Distinct Propagation Characteristics of Intraseasonal Variability Over the Tropical West Pacific
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Distinct Propagation Characteristics of Intraseasonal Variability Over the Tropical West Pacific

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  • Journal Title:
    Journal of Geophysical Research: Atmospheres
  • Description:
    Tropical intraseasonal variability, with the Madden-Julian oscillation (Madden-Julian oscillation) as its most prominent mode, exerts extensive influences on global weather extremes. It is found that strong interannual variability of intraseasonal convection exists in the west Pacific (WP), in the form of years with strong eastward propagation (i.e., associated with the Madden-Julian oscillation) and years with strong westward propagation. Years with strong westward propagation on intraseasonal timescales are dominated by a westward propagating intraseasonal mode (WPIM), which is the second leading intraseasonal mode after the Madden-Julian oscillation over the tropical WP. Initiated over the central Pacific, the WPIM exhibits slow equatorial westward propagation (5 m/s) with a period of 25 days and a spatial scale of zonal wave number 3–4. Unlike the Madden-Julian oscillation, the WPIM lacks a significant tilt with height in specific humidity and vertical velocity. A strong anticorrelation is found between Madden-Julian oscillation and WPIM activity on interannual timescales over the WP. Budget analyses of the moist static energy suggest that both modes are driven by horizontal moist static energy advection and that substantial differences in winter mean large-scale moisture and zonal winds largely define their distinct propagation behaviors. The WPIM is favored, while the Madden-Julian oscillation is suppressed when mean equatorial low-level easterlies between 150°E and 160°W are enhanced and equatorial mean low-level moisture is reduced near the Dateline and enhanced in the off-equatorial WP (110°–150°E). While the WPIM bears resemblance to low-frequency equatorial Rossby waves, a more detailed analysis must be conducted to affirm if they are the same phenomenon.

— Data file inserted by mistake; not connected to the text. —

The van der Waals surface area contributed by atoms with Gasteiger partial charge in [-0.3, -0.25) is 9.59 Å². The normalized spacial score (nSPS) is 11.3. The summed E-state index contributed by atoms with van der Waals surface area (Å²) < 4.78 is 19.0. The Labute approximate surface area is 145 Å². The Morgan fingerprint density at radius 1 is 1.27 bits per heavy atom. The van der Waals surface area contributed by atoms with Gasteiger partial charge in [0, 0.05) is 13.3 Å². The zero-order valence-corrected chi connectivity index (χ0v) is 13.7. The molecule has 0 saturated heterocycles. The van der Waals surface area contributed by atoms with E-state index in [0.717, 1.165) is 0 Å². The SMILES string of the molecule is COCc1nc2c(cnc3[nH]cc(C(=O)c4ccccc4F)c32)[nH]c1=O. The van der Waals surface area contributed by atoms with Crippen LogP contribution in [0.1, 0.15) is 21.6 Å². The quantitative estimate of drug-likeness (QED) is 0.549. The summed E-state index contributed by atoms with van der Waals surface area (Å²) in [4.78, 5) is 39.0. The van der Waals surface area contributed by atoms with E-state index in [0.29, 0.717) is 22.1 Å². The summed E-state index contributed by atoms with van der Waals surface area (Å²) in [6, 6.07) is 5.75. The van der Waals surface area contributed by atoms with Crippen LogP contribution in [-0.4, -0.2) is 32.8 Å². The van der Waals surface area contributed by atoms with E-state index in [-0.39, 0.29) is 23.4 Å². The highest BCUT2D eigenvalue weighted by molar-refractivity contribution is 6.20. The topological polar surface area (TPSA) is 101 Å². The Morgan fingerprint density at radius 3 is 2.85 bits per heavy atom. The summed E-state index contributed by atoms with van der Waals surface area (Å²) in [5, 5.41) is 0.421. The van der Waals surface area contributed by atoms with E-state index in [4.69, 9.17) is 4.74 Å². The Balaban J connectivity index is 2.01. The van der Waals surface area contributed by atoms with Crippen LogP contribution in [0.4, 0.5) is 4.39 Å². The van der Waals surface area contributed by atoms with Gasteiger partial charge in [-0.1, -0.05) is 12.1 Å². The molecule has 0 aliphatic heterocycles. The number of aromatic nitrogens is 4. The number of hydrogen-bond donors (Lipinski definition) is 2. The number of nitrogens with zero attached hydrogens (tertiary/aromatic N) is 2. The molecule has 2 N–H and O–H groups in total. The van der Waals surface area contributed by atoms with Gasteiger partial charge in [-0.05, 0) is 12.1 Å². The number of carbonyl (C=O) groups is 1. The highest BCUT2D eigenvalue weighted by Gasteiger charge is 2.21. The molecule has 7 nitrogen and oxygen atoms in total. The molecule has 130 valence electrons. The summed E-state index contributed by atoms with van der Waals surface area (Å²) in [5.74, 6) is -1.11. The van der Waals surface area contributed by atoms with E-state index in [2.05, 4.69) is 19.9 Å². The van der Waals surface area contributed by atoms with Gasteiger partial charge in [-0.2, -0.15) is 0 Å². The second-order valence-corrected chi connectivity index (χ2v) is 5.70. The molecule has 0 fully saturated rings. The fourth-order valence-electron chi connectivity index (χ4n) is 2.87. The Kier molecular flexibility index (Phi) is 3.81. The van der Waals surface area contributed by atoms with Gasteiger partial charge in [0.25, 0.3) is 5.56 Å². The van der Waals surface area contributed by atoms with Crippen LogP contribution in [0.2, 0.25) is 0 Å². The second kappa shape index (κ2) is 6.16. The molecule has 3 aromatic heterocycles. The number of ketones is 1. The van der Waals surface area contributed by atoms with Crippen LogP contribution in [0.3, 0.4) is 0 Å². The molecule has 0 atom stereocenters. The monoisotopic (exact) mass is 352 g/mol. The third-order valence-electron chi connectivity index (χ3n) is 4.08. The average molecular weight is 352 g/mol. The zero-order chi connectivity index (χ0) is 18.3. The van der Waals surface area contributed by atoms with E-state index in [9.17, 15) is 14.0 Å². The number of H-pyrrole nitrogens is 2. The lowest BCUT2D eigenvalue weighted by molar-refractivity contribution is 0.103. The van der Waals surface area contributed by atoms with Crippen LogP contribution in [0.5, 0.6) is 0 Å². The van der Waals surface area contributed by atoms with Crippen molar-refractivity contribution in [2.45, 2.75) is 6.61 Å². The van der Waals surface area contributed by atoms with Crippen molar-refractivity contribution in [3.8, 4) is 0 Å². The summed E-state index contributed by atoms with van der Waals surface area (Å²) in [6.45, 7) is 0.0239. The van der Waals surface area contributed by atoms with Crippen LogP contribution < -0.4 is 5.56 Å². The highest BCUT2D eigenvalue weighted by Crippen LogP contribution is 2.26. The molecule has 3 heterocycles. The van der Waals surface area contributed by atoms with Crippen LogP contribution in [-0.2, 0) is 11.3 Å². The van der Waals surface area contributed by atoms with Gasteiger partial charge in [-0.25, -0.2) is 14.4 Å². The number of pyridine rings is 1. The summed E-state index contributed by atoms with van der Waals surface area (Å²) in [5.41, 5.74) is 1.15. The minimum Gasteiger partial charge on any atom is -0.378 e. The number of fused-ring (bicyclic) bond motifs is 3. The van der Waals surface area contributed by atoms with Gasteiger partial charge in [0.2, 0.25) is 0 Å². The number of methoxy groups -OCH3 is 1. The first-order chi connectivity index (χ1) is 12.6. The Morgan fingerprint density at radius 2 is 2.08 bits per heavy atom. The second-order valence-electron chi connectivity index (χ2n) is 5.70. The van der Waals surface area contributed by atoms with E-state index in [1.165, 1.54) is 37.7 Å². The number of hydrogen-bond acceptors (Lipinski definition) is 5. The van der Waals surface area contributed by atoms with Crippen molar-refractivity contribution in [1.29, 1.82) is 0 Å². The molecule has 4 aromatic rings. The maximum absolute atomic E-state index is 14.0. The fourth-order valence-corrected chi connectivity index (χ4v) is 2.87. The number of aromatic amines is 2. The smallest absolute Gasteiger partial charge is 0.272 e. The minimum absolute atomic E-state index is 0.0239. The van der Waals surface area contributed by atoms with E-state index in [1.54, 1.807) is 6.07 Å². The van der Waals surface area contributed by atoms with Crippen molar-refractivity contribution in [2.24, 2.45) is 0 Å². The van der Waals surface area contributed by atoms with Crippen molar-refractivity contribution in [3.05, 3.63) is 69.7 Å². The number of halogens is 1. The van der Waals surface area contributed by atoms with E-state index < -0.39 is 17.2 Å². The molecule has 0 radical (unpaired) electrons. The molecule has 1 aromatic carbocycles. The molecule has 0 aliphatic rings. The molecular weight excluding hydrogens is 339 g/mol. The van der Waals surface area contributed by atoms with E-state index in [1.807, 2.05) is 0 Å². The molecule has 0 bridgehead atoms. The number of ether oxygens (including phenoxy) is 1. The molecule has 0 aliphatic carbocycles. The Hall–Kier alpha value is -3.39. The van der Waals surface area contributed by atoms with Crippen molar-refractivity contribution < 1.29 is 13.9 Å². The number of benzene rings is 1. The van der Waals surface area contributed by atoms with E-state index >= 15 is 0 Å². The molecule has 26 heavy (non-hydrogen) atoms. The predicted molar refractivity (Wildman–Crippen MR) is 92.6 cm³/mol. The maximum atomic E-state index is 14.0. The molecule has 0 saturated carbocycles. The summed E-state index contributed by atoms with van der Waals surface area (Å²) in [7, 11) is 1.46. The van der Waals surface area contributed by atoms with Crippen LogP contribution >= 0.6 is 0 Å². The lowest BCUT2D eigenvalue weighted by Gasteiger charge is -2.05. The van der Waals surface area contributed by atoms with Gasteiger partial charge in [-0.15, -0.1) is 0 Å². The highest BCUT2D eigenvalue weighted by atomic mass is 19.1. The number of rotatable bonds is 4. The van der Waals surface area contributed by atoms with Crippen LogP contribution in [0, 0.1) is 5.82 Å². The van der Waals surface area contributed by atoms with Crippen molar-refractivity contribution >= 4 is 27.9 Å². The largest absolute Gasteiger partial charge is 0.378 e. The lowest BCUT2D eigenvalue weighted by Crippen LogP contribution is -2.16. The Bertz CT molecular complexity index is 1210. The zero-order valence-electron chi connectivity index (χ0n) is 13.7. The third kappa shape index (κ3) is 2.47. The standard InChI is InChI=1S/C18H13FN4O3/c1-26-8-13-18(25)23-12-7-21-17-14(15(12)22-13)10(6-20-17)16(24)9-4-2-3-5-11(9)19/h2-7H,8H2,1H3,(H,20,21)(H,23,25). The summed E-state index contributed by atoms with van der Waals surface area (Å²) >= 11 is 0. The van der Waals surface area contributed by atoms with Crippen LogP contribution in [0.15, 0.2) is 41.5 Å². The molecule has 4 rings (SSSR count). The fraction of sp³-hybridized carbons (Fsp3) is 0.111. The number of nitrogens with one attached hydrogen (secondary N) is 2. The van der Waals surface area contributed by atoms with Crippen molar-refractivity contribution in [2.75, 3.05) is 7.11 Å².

• Source:
    Journal of Geophysical Research: Atmospheres, 124, 5332– 5351
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